as far as structural outages go, this FB thing is relatively minor. a few hundreds of millions of dollars lost at most. if a similar outage hit AWS, cloudflare, akamai, etc, no one’s credit card would work. i expect the losses would be in the billions if not trillions.

Mr. Merrill’s financial guess about Facebook’s (Meta) loss was off by a factor of ten. Also he was incorrect on the impact loss of others outside Facebook (Meta) organization. Merrill did not understand the interconnections and commerce dependencies Facebook (Meta) has with the general public. However Merrill is completely correct about other companies he listed. Should his second guess prove correct, we should all consider the potential outcome.

Akamai was in fact hit with an outage issue in 2021, while different technically from the Facebook (Meta) outage, the impact was felt across all industries and more to Merrill’s statement. While the outage occurred, Akamai had everything back up in about an hour. They had a proper emergency procedure for such an occurrence.

When the internal process is being ignored or teams become lax in the diligence of following them, you have the mistakes of Facebook (Meta) and Akamai.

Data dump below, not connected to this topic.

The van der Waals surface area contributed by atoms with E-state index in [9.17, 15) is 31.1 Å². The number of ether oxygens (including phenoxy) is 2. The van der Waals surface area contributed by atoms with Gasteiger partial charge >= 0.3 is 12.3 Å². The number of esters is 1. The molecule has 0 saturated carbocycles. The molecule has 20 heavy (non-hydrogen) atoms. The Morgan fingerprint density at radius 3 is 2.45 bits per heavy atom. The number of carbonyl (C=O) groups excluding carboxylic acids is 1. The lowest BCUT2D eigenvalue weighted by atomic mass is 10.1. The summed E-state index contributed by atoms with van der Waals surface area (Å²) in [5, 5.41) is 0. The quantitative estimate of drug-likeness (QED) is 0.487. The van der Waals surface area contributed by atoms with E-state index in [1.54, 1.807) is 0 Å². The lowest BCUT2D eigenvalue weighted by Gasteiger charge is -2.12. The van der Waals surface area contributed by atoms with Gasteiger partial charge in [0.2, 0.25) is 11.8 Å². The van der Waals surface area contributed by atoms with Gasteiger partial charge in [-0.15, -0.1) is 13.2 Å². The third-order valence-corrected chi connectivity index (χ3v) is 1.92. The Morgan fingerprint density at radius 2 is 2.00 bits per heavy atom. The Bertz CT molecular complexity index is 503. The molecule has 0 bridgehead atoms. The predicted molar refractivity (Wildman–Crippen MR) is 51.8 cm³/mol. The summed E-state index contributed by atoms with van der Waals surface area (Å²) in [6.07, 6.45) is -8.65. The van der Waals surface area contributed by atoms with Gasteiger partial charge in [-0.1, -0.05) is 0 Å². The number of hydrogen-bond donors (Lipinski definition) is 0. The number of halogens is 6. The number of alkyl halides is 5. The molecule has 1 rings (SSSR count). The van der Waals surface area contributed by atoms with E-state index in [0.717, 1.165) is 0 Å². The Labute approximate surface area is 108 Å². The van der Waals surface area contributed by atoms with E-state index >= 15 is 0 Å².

Whether you control this process for your company, or you outsource, you should ensure that there is not only a review of the process before implementation, but also a contingency plan for failure, on anyone’s behalf. Testing and reviewing all processes is a must. ConaLogix can help you determine the strategies and procedures to put in place to ensure business continuity.

Based in Dedham, MA, ConaLogix was founded in 2018 as a fractional CIO and advisory resource for the pharmaceutical, life science, and biotech industries. We provide C-level Information Technology services on a virtual basis, assisting with architecture, integration, and testing. Using a unique, customized approach, the ConaLogix team collaborates with entrepreneurs and scientific core teams to support their vision, while guiding the most efficient development model that benefits data management and core requirements